Is it art, or pornography?
The line between art and pornography is a fine one. And to discover the answer we’re going to go to Wikipedia and define both the word “pornography,” and the word: art” According to this reference index,“Pornography or porn is the portrayal of explicit sexual subject matter for the purposes of sexual excitement and erotic satisfaction.” and “Art is the process or product of deliberately arranging elements in a way to affect the senses or emotions.“
We can conclude from these definitions that in answering the question as to the difference between art and pornography we are walking a delicate line on very thin ice. Sexual excitement and erotic satisfaction are a major part of the senses. Are we so restricted and constrained in our thinking we wouldn’t say the music of Rachmaninoff is sexual? Or, even, looking at a Kandinsky that it may satisfy an erotic impulse. Far out, huh?
But what about renting a horn-dog video of Dr. Long John strapping Laura Scutter on the kitchen counter? Is that art?
The question seems to me to hinge on two other qualities. First, art is unique. If you create a singular work, you may or may not be deemed an artistic by your contemporaries. If you create a thousand replicas of the same piece, then you will be a craftsman or a tradesman, but won’t be considered an artist. What do you think?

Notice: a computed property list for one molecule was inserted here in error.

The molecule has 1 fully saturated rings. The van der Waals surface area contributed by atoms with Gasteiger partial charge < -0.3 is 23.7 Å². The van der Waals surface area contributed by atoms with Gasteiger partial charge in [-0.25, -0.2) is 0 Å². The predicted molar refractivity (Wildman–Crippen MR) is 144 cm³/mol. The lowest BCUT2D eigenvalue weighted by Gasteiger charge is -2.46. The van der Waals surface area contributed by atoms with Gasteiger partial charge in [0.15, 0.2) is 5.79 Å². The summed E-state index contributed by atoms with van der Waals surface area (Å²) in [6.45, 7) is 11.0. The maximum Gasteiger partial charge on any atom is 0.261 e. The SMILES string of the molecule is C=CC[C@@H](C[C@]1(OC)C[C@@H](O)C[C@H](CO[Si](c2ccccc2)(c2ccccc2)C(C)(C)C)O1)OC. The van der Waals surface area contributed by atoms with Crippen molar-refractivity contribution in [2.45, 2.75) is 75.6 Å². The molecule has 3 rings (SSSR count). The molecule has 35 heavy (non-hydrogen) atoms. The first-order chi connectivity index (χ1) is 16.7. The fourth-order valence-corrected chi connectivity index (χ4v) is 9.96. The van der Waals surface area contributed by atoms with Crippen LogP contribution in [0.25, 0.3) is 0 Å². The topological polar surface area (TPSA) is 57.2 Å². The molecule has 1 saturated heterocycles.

Uniqueness on the one hand defines art, and on the other hand the receptivity of viewer also defines it and so we come to the question of zen. “If a tree falls in the forest, and no one’s around, does it make a sound?” If you paint a picture, hide it in the closet for a few years then burn it, did you create art? You created something. But was it art?
Likewise, the question of pornography — namely “the portrayal of explicit sexual matter for the purposes of sexual excitement”— creates this question: If two people portray explicit sexual poses, gestures, movements, forms, pictures, or matter for each other to be aroused, is that pornography?
Of course not. It’s sex!
Who views the explicit sexual material is very important. And so is the timing. Two hundred years ago what was pornographic then is not now; and two hundred years from now that will change too.
So it would seem the only correct answer to the difference between art and pornography is that art, and pornography, like beauty is in the mind of the beholder, or perhaps in the mind of the people of that mileu.
What do you think?
If you dare!